A systematic review of global studies on vaccination hesitancy [5] identified only one Mandarin study published in 2007 and two studies of vaccination hesitancy in China published in English journals. In [6], where the authors aimed to map vaccine hesitancy globally on the basis of interviews with immunization managers, no Chinese interviewees were included. Nevertheless, vaccine hesitancy is considered an important problem in China [4,7]. In the last decade, a series of reports about the serious side-effects of vaccination has increased vaccination hesitancy and distrust in the immunization program [8]. In 2010, media outlets reported on vaccination-induced disability and questioned the death of nearly a hundred children due to the uptake of invalid vaccines that were exposed to high temperatures [9]. In 2014, it was reported that eight babies died after hepatitis vaccination in southern China [9], and in 2016, a large number of expired vaccines circulated in Shansong Province caused public anxiety [10]. In 2018, the Changsheng company falsified records of vaccine production, and as a result, children were injected with unqualified vaccines, leading to panic among parents nationwide [11]. These incidents have eroded people’s confidence in China’s NIP. According to [12], after the Hepatitis B vaccine crisis of 2014, 30% of parents started doubting vaccination. In a survey [13] conducted in a city in the Shandong province, 77.78% and 87.78% of parents expressed their doubts about Category 1 and 2 vaccinations, respectively, after the Shandong vaccine crisis of 2016. According to [14], after the Changsheng vaccine crisis of 2018, 93.4% of parents in Yangzhou had less trust in Chinese vaccines. In line with this reduced trust, the vaccination rate dropped. Affected by the 2014 Kangtai hepatitis vaccination problems, the hepatitis vaccination rate dropped by 30% in 10 provinces. In 2016, the vaccination rates for a few Category 2 vaccines, especially the rotavirus vaccine, decreased massively. The rates of rotavirus vaccine, Hemophilus influenzae type b vaccination and varicella live attenuated vaccination decreased by 20.49%, 40.60%, and 28.26%, respectively, compared to those in 2015 [15]. In addition, owing to the effects of these vaccine safety crises, the Category 2 influenza vaccination rate stood at only 2% in 2018 [16].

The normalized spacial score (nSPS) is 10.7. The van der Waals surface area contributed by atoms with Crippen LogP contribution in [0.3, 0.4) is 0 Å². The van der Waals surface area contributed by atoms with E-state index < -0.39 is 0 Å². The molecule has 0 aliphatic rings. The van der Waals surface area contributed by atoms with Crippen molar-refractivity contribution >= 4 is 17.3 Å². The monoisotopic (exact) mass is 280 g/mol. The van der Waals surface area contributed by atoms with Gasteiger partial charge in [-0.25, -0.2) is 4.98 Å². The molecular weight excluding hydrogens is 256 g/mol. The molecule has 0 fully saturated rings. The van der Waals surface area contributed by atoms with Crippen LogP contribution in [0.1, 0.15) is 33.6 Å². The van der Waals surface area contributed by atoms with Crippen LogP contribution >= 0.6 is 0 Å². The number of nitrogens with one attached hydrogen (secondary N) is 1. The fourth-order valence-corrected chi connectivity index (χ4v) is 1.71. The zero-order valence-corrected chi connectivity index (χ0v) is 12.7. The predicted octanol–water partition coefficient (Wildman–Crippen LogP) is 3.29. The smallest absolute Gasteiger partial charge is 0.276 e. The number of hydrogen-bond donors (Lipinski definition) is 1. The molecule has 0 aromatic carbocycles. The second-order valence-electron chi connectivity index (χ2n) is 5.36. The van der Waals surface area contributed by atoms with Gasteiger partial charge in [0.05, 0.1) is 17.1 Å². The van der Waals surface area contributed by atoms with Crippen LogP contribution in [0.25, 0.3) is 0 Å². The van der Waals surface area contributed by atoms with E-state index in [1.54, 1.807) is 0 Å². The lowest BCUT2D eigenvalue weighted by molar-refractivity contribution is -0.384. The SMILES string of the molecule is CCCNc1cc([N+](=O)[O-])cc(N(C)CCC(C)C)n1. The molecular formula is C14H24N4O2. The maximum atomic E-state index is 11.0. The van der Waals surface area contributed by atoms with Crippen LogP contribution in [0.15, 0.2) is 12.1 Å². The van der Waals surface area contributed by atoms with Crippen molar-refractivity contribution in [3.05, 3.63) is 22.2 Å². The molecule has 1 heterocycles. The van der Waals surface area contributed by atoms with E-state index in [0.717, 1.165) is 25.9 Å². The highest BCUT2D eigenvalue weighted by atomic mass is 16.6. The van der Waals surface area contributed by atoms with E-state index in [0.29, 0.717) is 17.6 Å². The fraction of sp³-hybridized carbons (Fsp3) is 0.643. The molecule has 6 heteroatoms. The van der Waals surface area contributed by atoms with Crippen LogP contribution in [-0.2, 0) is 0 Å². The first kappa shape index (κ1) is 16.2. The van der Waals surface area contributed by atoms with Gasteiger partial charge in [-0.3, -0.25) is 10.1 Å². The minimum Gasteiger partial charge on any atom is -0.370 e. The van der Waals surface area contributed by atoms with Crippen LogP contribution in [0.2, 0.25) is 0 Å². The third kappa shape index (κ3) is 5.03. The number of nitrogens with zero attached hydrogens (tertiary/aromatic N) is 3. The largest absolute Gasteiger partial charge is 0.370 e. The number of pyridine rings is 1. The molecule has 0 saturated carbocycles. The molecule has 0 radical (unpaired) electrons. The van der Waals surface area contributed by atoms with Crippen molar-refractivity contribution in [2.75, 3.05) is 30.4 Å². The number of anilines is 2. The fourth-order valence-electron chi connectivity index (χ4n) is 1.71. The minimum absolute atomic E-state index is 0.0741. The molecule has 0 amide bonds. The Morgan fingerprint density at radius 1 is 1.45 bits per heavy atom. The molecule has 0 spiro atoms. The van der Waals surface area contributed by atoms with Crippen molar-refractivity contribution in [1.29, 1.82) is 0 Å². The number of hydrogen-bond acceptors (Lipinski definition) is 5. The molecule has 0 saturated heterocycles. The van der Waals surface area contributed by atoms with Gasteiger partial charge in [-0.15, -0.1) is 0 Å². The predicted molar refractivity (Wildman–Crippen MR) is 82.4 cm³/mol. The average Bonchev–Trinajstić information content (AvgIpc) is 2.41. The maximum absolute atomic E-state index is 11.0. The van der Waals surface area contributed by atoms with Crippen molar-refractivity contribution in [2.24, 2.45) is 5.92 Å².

Vaccine hesitancy was defined by the WHO in 2015 as a delay in acceptance or refusal of vaccination despite availability of vaccination services [6]. Building on the definition of vaccine hesitancy, the WHO Strategic Advisory Group of Experts (SAGE) drafted a “Model of determinants of vaccine hesitancy” in 2012, organized around three key domains. These are 1) contextual influences—including historic, social-cultural, environmental, health system/ institutional, economic, or political factors; 2) individual and group influences—including influences arising from personal perception of the vaccine or influences of the social/peer environment; and 3) vaccine and vaccination-specific issues, which are directly related to the characteristics of the vaccine or the vaccination process [5,6]. Most studies have focused more on individual and group influences and contextual influences than on vaccine-related issues [17,18,19]. Accordingly, education of, communication with, and information dissemination to parents are collectively considered an important strategy globally. Studies on vaccination hesitancy in China published in international journals paint a similar picture. For instance, it has been argued that the public lacks adequate vaccine knowledge and is unable to recognize the risks of vaccination [20]. The authors of these study advised that the Chinese state should launch educational campaigns to improve parental awareness and knowledge of vaccination. Along similar lines, researchers [8,9,21] have argued that media coverage of vaccine incidents have amplified public concerns and fuelled vaccine hesitancy. According to [9], to counteract these media influences, an online communication mechanism should be established by the state to engage with the public in a timely manner, avoid misinformation, immediately launch an investigation to determine the clinical situations of causality, and monitor public confidence.